Extent of morbidity associated with schistosomiasis infection in Malawi: A review paper

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Data on the extent of the burden due to schistosomiasis is sparse in most Sub-Saharan African countries. However, this data is crucial for triggering medical attention. A review of extent of morbidity and determinants associated with schistosomiasis in Malawi was therefore conducted to quantify the infection in order to concretise the need for medical intervention. A systematic and traditional search strategy was used to find literature for the review, whilst exclusion and inclusion criteria were used to identify appropriate articles. Logistic regression curves of epidemiological model Y = (a + bx (c) )/(1 + bx (c) ) and the recommendation that schistosomiasis prevalence can be used to estimate morbidity were employed to quantify morbidity at various infection stages. Morbidity was quantified as a direct proportion of the population and the respective national schistosomiasis prevalence. Findings showed that both S. mansoni and S. haematobium are present in Malawi with the latter highly prevalent (50%). Furthermore, out of the estimated population of 16,829 million, approximately 8.4 million have schistosomiasis, with about 4.4 million of these aged 18 years and below. The most frequent manifestation is Katayama syndrome, while ascites is the lowest, impacting about 3.0 million and 960 individuals, respectively. Localised studies on association of schistosomiasis infection to risk factors such as occupation, age and gender found odds ratio (OR) ranging from 1.29 to 5.37. Morbidity due to schistosomiasis is high in Malawi. It is therefore recommended that a more detailed study on the determinants of high schistosomiasis and re-evaluation of the current control measures be conducted if the current morbidity statistics are to be remarkably reduced.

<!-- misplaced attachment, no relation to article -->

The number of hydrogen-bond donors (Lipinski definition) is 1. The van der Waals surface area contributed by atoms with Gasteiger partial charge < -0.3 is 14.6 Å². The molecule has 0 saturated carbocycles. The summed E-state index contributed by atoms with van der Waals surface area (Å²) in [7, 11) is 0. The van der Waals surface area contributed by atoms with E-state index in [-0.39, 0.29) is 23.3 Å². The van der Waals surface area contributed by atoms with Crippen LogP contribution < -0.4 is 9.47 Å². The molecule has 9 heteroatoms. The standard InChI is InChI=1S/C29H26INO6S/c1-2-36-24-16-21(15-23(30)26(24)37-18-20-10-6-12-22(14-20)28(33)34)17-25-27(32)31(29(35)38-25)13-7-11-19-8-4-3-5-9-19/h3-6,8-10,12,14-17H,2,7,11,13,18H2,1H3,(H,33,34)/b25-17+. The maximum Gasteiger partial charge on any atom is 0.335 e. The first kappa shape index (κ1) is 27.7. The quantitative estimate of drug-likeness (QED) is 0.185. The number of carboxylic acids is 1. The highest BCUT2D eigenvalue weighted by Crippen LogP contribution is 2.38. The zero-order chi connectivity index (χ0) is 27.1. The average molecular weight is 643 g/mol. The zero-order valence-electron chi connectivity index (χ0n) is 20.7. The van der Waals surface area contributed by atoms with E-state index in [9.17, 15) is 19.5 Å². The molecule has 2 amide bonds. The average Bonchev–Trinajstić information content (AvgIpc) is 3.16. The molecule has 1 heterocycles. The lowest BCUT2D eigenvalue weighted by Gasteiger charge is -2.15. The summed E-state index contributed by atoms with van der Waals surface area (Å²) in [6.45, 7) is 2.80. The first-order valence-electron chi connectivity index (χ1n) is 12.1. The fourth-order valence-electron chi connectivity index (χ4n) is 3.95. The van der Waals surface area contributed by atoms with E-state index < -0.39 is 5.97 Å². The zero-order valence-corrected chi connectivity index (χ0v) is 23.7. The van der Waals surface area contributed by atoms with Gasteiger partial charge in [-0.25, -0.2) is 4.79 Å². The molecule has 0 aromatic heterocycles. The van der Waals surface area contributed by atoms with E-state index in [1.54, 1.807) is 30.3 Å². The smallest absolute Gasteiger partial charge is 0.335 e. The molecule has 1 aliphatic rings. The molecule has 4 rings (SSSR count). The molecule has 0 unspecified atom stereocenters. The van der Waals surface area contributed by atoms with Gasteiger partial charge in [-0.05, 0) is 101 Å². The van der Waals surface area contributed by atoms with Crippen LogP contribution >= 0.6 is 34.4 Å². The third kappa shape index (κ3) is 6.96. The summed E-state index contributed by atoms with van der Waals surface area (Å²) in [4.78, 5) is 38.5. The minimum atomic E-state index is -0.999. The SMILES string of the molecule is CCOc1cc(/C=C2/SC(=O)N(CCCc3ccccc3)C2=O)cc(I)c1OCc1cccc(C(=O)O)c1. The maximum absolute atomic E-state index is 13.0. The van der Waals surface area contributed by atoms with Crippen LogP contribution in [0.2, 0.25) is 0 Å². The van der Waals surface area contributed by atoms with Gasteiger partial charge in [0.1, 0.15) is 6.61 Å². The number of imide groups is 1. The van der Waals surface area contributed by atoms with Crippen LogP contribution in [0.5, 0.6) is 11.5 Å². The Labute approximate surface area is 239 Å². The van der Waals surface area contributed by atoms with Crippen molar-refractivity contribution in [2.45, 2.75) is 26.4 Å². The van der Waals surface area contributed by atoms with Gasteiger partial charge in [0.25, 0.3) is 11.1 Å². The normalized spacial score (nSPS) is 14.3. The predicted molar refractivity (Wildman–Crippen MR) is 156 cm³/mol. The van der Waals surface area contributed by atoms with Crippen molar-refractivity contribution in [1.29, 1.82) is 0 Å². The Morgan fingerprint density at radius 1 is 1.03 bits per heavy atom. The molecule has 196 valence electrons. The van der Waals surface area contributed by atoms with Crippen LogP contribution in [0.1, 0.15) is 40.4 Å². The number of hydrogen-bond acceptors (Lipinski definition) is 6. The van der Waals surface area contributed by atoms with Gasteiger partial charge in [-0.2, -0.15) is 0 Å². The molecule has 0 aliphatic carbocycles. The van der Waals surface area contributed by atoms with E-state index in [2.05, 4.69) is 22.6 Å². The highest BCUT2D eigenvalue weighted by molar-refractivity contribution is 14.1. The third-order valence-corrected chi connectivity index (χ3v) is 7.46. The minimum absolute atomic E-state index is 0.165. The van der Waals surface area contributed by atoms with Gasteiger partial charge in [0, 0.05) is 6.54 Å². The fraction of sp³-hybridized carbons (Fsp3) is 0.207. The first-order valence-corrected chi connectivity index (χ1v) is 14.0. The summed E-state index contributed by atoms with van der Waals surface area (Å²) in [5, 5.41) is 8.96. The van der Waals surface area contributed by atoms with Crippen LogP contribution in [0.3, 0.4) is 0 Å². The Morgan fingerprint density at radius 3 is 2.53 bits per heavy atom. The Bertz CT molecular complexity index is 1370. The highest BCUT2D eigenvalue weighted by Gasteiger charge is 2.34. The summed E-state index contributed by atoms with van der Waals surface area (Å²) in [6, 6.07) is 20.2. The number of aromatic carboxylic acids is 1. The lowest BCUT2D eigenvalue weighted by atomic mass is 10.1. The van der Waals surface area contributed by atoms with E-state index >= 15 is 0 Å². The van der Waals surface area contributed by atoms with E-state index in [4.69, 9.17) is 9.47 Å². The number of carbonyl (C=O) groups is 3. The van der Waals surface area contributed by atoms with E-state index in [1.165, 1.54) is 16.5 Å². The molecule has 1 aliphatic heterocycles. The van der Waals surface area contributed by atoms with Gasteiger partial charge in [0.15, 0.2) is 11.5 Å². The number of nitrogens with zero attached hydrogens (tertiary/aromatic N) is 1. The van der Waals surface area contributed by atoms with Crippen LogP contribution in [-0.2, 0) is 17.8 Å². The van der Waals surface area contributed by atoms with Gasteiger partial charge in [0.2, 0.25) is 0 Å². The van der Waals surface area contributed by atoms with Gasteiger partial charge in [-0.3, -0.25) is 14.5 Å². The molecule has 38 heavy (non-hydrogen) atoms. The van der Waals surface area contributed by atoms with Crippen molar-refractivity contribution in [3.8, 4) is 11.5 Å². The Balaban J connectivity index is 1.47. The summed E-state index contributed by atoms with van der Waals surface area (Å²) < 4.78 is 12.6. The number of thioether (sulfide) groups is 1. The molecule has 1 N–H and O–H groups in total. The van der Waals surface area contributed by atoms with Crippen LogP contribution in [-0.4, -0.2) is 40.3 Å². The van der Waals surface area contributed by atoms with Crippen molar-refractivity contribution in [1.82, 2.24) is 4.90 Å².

Mtethiwa, A. H. N., Nkwengulila, G., Bakuza, J., Sikawa, D., & Kazembe, A. (2015, May 4). Extent of morbidity associated with schistosomiasis infection in Malawi: A review paper. Infectious Diseases of Poverty. BioMed Central Ltd. https://doi.org/10.1186/s40249-015-0053-1

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